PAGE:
PASSING ON MY WEALTH

Intergenerational wealth transfer: it’s all the rage

  • 07 May 2021
  • 15 minutes
  • There is an intergenerational divide as wealth continues to skew towards older generations.

  • Many grandparents could help younger generations now rather than wait until they die.

  • But if you are thinking of helping your loved ones here are some things to consider.

Mind the generation gap

According to the Resolution Foundation’s Wealth and Assets Survey, 60-somethings are the wealthiest age group, with average wealth equivalent to £332,000. Many are at the end of a career and have had time to accumulate savings, pensions and property. By contrast, millennials (people in their twenties and thirties) are the first generation in history to be less well-off than their parents. If they own no property, their rent is likely to take up at least half of their income, leaving little left to save. And by the time their parents die, they will, on average, be 61 themselves.

The intergenerational wealth divide means that more and more families are thinking of passing on wealth while they are still alive as well as leaving cash, assets and property to family in their will.

Such a move can provide much-needed support to children who are funding school and university fees and who are facing a pensions funding gap, and to grandchildren who are battling to get on the housing ladder.

Read more: Can paying your grandchildren’s school fees be a good way to reduce potential inheritance tax liabilities?

It also means that those gifting their wealth can enjoy watching their loved ones benefit from it.

Bridging the divide

If you’re thinking of helping your family in this way, make sure you understand the ways in which you can pass on wealth in the most tax efficient manner. Getting this right can reduce the amount that HM Revenue & Customs (HMRC) can claim when it eventually comes to assessing your estate’s inheritance tax (IHT) liability.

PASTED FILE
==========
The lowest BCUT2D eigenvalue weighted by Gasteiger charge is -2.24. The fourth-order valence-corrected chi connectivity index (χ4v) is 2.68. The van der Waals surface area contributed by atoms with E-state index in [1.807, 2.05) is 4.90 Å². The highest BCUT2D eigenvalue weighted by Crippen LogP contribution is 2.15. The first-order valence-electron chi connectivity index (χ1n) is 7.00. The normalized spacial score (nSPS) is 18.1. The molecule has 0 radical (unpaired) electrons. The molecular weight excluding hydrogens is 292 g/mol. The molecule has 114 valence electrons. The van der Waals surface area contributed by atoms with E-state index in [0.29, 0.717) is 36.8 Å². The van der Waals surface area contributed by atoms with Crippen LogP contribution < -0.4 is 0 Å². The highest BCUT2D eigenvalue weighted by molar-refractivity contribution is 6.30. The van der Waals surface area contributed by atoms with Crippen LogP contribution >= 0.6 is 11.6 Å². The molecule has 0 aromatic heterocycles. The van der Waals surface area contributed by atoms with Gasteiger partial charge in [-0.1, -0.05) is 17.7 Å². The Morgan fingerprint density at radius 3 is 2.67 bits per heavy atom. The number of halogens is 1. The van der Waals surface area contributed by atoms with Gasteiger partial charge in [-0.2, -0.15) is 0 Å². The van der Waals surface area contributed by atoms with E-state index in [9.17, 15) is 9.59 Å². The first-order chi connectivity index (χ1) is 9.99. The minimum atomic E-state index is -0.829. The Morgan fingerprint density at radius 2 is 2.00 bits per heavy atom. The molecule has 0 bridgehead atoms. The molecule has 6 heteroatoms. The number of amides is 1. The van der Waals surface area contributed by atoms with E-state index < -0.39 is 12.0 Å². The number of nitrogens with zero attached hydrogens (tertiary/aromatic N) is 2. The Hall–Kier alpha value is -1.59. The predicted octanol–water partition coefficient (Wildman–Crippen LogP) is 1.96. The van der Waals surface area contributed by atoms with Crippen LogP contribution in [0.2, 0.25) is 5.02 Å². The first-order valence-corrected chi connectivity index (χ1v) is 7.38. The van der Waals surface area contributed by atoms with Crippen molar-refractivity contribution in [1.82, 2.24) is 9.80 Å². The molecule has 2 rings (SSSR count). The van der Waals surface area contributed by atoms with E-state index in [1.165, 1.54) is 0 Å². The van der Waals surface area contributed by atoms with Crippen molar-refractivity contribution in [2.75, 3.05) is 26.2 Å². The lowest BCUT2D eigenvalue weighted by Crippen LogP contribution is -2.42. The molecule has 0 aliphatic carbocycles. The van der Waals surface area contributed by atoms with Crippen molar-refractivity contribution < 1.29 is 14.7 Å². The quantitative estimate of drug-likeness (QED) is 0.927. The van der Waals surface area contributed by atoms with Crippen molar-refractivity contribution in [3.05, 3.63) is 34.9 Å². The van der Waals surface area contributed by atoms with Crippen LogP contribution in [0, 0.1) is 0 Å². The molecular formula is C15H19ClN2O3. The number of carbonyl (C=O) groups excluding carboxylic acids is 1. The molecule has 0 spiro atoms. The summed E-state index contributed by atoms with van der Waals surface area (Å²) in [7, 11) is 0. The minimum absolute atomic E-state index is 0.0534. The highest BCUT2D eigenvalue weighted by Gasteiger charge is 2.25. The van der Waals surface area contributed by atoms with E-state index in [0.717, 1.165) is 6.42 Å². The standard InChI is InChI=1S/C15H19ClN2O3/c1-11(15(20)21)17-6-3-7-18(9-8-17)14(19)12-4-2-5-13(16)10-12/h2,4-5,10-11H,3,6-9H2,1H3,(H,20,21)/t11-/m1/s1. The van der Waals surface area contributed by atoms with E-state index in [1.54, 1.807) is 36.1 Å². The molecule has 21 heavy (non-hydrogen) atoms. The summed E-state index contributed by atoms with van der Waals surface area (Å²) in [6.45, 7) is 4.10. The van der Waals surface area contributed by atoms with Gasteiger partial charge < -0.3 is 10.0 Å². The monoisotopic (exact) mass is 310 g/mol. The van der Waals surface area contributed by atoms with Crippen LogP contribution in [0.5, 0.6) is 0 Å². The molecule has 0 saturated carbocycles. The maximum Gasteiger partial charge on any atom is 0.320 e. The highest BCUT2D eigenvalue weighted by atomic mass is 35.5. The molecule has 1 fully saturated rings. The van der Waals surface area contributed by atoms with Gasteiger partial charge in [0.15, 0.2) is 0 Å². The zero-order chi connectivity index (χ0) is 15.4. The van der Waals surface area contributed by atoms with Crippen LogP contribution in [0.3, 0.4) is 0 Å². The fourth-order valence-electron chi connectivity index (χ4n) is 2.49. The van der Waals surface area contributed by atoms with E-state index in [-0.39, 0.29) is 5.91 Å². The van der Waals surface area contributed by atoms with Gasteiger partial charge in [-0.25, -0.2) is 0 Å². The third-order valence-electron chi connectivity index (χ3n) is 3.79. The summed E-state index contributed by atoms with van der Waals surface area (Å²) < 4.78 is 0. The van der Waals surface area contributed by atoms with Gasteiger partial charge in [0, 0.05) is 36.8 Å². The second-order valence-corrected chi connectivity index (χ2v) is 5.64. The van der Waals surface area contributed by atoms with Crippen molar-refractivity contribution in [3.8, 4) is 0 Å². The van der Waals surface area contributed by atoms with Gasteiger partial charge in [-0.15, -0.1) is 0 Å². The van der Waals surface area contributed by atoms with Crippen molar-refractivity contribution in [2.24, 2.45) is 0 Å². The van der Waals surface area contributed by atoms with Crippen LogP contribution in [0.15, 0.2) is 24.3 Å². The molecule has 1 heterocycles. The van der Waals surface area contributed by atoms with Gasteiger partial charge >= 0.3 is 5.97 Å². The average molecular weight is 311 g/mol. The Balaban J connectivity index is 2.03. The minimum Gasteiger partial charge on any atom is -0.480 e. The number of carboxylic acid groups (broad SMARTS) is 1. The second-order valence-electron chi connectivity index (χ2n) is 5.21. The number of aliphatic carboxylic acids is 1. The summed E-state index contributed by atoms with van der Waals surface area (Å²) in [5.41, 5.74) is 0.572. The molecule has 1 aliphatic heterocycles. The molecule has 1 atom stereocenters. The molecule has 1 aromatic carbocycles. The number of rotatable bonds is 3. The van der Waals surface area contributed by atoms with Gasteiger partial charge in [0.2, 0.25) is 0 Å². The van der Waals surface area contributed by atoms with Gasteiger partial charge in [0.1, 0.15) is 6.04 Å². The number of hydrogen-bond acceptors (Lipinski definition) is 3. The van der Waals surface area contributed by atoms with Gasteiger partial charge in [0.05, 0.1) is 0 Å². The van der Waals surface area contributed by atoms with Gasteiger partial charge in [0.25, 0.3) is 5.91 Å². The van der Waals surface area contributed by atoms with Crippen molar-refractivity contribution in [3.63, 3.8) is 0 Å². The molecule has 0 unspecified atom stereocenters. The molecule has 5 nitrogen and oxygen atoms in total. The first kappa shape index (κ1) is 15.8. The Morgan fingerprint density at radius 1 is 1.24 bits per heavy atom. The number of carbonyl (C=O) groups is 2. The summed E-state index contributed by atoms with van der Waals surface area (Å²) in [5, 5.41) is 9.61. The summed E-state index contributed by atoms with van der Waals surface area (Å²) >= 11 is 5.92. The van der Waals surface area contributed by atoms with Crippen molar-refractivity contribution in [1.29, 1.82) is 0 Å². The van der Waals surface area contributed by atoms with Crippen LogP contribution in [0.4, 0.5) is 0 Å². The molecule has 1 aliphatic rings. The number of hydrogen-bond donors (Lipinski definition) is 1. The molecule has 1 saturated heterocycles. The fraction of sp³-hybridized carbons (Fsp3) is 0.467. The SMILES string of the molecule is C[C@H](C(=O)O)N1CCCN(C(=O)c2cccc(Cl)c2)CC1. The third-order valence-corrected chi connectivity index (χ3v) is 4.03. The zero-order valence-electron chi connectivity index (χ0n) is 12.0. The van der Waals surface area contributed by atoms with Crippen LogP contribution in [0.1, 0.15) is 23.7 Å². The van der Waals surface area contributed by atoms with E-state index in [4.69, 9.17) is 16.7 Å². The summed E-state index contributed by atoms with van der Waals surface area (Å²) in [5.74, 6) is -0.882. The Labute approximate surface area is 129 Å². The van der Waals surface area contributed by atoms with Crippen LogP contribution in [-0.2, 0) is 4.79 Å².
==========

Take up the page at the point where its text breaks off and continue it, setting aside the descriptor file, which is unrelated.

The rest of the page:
Your inheritance tax liability depends on your individual circumstances. Your circumstances, and UK tax rules, may change in the future.

Read more: A guide to inheritance tax

Inheritance tax: the nil-rate band

IHT is charged at 40% on the value of estates above £325,000 - known as the nil-rate band. This threshold has remained fixed at £325,000 since 2009.

Married couples and civil partners can inherit their spouse's entire estate tax free. They can also now add any of their spouse’s unused IHT allowance to their own to increase the potential nil-rate band of their estate.

If none of the first spouse’s tax free allowance is claimed, this means a couple can effectively pass on £650,000 before inheritance tax has to be considered.

A special exemption: your main residence

Following reforms announced by former chancellor George Osborne in 2015, it has also been possible for parents to pass on a home worth up to £1 million (£500,000 for each parent) to their children tax free from April 2020. This is known as the residence nil rate band.

To be eligible for the residence nil rate band the property must be your main home (i.e. it does not apply to buy-to-lets or holiday homes) and only applies where you are leaving your property to “direct descendants”.

Since April 2020, in addition to the normal nil rate band of £325,000, the estate of each spouse can claim an additional £175,000. That’s an additional £350,000 on top of the existing £650,000.